Michael Portillo first set foot in Russia in the 1990s, but there was no opportunity for scenic sojourns on its sprawling railway network. As Defence Secretary in John Major’s cabinet, the Conservative minister travelled by RAF plane only.
“They were quite interesting times,” he recalls with some understatement. “Nato was being enlarged to take in Eastern European countries like Poland [which he visits next week], Estonia and Lithuania, and was having a lot of talks with the Russians.”
This time around, for the latest series of Great Continental Railway Journeys, his visit begins in a place unlikely to top most travellers’ itineraries: Tula, an industrial city 130 miles south of Moscow. When Portillo’s railway guidebook, Bradshaw’s, was published in 1913, foreign tourists flocked there because it had been home to the novelist and social campaigner Leo Tolstoy.
“Yasnaya Polyana is a dreamy Russian estate with a fine, although relatively modest, country house and beautiful avenues of trees and beehives – Tolstoy was a great believer that the life of bees had a lot to teach us.”
Of course there’s a twist in Tolstoy’s tale that is of special interest to railway enthusiasts. Not only does his celebrated Anna Karenina begin and end with a train tragedy, but Tolstoy himself died at a station in 1910. “He was escaping from his wife, with whom he had a very turbulent relationship. He was taken ill on the train and the stationmaster offered him his bed – which became his deathbed.”
The journey from Tula was also a window onto a Russia rarely glimpsed by wealthy Muscovites or the sophisticates of St Petersburg. “We took a really old Russian train from the Caspian Sea to St Petersburg, a distance of 2,900km [1,800 miles], taking around 64 hours. Third class consisted of shelves with arms and legs sticking out – bunks for people to sleep on. So you spent the journey either lying down or standing up. It was very crowded with very little privacy.”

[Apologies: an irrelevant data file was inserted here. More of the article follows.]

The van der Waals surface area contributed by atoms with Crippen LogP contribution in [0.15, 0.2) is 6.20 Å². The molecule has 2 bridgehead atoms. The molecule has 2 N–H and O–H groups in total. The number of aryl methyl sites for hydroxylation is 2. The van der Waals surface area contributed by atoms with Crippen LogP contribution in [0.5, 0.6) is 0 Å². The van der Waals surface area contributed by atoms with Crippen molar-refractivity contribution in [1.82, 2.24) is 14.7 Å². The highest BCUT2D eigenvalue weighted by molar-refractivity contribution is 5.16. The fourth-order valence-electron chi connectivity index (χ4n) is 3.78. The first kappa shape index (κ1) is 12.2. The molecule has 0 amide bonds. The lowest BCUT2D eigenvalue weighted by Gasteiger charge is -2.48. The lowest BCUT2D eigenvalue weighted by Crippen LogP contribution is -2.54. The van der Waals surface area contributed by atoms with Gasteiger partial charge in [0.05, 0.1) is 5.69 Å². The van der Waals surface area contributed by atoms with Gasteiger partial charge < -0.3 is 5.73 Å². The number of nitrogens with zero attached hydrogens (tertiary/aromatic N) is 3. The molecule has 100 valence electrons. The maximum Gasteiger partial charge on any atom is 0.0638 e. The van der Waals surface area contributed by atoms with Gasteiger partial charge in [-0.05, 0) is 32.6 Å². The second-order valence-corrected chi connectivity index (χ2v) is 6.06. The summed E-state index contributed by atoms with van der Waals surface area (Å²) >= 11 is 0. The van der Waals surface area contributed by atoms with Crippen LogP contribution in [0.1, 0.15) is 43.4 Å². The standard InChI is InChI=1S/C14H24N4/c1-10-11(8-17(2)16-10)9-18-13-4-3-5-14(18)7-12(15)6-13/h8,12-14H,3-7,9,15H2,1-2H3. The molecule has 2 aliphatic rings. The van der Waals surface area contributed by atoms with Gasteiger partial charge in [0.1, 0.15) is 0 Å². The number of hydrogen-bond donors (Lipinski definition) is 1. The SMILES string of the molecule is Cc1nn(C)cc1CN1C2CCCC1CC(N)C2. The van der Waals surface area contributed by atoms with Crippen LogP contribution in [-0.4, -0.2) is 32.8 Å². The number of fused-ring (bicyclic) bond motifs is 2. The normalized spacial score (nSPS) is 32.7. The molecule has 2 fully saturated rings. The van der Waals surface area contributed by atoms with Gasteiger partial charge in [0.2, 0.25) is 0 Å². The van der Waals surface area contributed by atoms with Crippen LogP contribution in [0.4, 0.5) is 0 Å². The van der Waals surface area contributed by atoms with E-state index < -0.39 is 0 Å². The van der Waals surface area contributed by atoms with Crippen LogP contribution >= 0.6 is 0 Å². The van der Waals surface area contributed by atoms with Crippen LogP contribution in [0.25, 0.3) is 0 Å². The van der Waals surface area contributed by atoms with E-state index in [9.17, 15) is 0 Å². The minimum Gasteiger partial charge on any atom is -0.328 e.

By contrast, there’s a German-built, high-speed intercity “falcon” between Moscow and St Petersburg, covering 650km (400 miles) in four hours. The upside of the Tula train was the chance to sample delicacies in the buffet car. We even see Portillo rolling “pelmeni” dumplings in the rattling kitchen, to the bemusement of the cook.
On arrival in Moscow, Portillo checked into the National, a five-star hotel that housed the first Soviet government after the Kremlin was damaged in the October revolution of 1917. Here, too, trains played a central role. “Lenin’s journey from Switzerland to St Petersburg is probably the most consequential railway journey that has ever been undertaken. The Germans – who were at war with Russia – delivered Lenin like a virus into Russia. When he arrives in St Petersburg he foments revolution and the Communist era begins.” For a taste of that era, he recommends a trip on the Moscow metro where the stations are packed with chandeliers, frescoes and statues. Portillo’s Russian adventure ends in St Petersburg. The number one attraction in Bradshaw’s guidebook is still besieged by tourists: the Winter Palace, which is entirely given over to the world-famous Hermitage art museum.
Almost a century on, how easy is it for viewers to follow in Portillo’s tracks? “You do have to get yourself a visa, but once your documentation is sorted out and you’re there, I didn’t think it was that challenging. There are droves of tourists and a lot of help to be had in the English language.” Not that Portillo needed it. As well as jovially knocking back vodka and prancing about as a folkdancer, he also put his rusty O-level Russian to good use.
“When I was a child, I used to see television pictures of Red Square, with all the tanks and the rocket launchers in the annual parade. In those days we had nuclear weapons on a hair- trigger pointed at the Kremlin, and I never believed that in my lifetime I would be able to come here in peace as a tourist.”